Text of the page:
By: Ethan Rosenkranz
More than two years ago, Congress enacted landmark legislation to constrain and reduce the size of the Pentagon’s budget over the coming decade. But, a significant loophole in the law gives congressional appropriators wiggle room as they finalize a massive omnibus appropriations package that must conform to new defense spending limits implemented last month.
In 2011, Congress enacted the Budget Control Act (BCA), which set limits on both defense and non-defense spending for the following nine years. Despite these funding caps, over the past two years the Pentagon continued to submit budget requests that ignored the spending limits enshrined in law.
In Fiscal Year 2014, defense spending was capped at $498 billion, but late last month Congress enacted a budget resolution, developed by Senator Patty Murray (D-WA) and Representative Paul Ryan (R-WI), that increased the defense spending cap to $520.5 billion. Neither the original BCA spending cap nor the new Murray-Ryan cap place any limit on the amount of war funding that can be provided through the Overseas Contingency Operations (OCO) account.
Now, Congress is crafting an enormous new spending bill, known as an omnibus, that will fund the Pentagon for the remainder of FY 2014. However, congressional appropriators must cut approximately $30 billion from the Pentagon’s FY 2014 budget request in order to meet the new Murray-Ryan spending cap.
Because the OCO account is not constrained by statutory spending caps, it provides a tempting place to park funding that otherwise would have to be cut from the Pentagon’s base budget accounts. Shifting funds from the base budget into the OCO account would not represent a new tactic for either the White House or Congress. “This has been successfully done in prior years in an effort to alleviate the strain on the budget as resources for defense have declined,” Jim Dyer, a former Republican staffer for the House Appropriations Committee, recently told CQ Roll Call (subscription required).
The OCO account has been used by the Pentagon since 2002 to separate funding relating to the war in Afghanistan and other counterterrorism activities from its base budget, which includes such accounts as procurement, personnel, operations and maintenance, and research and development. However, the distinction between war-related activities and base-budget programs has grown increasingly murky over the years.
In FY 2013, for example, the Pentagon’s budget request shifted approximately $4.5 billion in military personnel costs from the base budget to the OCO account, according to a report by analysts at the Project on Defense Alternatives and Cato Institute (which I coauthored). It does not take a leap of imagination to envision the White House and Congress engaging in the same tactic again this year.
In its FY 2014 budget submission, the White House requested nearly $80 billion in OCO funding—which is roughly ten percent less war funding than was provided in FY 2013. However, according to the Pentagon’s own documents, from FY 2013 to FY 2014 it expects to have approximately 39 percent fewer personnel deployed in Afghanistan. After you take into account the costs of extracting U.S. hardware and troops from Afghanistan, which is estimated to cost $5-7 billion this year, you have to wonder where the extra OCO funding will go, and if it’s not an easy way to escape the statutory spending cap on the Pentagon’s non-war activities.
Indeed, according to Politico (subscription required), “appropriators are eying OCO funding as a way to help ease the Pentagon’s fiscal pain as they seek final agreement on how to cut roughly $30 billion from its 2014 budget submission.” An anonymous defense lobbyist told Politico that appropriators plan to pad the OCO account by roughly $6 billion above what the Pentagon requested for Fiscal Year 2014.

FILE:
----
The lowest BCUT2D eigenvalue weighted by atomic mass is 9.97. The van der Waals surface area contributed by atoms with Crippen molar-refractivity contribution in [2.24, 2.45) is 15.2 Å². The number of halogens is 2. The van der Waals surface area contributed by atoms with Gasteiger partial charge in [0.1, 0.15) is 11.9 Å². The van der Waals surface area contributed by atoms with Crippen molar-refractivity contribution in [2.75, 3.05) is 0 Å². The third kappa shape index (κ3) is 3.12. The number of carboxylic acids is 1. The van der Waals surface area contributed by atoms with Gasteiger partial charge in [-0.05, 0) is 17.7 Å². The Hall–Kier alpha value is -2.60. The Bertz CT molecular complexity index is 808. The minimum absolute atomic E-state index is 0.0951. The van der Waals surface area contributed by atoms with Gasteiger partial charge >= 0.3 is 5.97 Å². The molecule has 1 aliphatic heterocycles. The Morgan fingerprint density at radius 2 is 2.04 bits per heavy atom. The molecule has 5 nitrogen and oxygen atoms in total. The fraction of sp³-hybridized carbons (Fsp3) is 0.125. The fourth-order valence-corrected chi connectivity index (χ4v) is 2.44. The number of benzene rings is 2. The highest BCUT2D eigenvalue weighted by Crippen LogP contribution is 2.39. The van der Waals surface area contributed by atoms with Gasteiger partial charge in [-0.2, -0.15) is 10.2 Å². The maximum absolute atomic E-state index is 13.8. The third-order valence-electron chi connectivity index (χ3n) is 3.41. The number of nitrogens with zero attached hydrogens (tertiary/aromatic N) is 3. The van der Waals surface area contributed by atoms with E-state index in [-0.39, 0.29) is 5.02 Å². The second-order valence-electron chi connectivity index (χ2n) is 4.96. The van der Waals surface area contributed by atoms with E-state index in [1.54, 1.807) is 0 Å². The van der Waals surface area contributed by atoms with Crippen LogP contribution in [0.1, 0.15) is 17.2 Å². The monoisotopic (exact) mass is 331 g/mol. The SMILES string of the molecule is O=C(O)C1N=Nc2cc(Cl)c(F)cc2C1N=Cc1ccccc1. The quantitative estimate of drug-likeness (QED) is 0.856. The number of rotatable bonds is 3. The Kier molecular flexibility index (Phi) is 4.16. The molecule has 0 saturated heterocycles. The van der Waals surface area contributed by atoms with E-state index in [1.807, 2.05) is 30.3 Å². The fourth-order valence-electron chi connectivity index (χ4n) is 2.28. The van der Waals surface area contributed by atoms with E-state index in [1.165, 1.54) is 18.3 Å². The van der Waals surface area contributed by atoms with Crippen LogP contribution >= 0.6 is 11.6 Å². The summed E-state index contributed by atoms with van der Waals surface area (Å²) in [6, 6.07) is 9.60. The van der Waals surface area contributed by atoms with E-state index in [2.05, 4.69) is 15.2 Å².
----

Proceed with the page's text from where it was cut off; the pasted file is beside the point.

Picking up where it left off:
Interestingly, a similar effort by the House Appropriations Committee to cushion the OCO account failed last year. When the House of Representatives took up its version of the Fiscal Year 2014 Defense Appropriations Act in July, the bill, as marked, included billions of dollars in excess war funding that the Pentagon had not requested. With the strong support of the Project On Government Oversight, a bipartisan group of lawmakers led by Representatives Mick Mulvaney (R-SC), Chris Van Hollen (D-MD), Mike Coffman (R-CO), and Patrick Murphy (D-FL) successfully amended the bill to cut war spending by roughly $3.5 billion—bringing it closer in line with the funding levels requested by military leaders.
With less than a week to go before the current stopgap Continuing Resolution expires, Congress must enact a full-year omnibus appropriations act to keep the federal government’s doors open. Instead of using the OCO account as an escape hatch from which to avoid budget constraints, Congress should take a hard look at overpriced, outdated, and behind-schedule weapons systems that contribute little to America’s national security.
Just this week, a broad-based coalition of organizations from across the ideological spectrum, including POGO, wrote to Members of Congress highlighting numerous defense policy reports that have been released over the past three years. These reports include recommendations, which, taken together, could save the Pentagon and American taxpayers hundreds of billions of dollars over the coming decade. Even the nonpartisan Congressional Budget Office has ideas for ways to draw nearly half a trillion dollars in savings from the national security budget.
Shedding excess waste and enacting smart policy reforms will help enhance America’s global security posture for generations to come. It is time for Congress to make tough decisions about military spending priorities instead of using the war funding account as a slush fund in a desperate attempt to evade fiscal responsibility.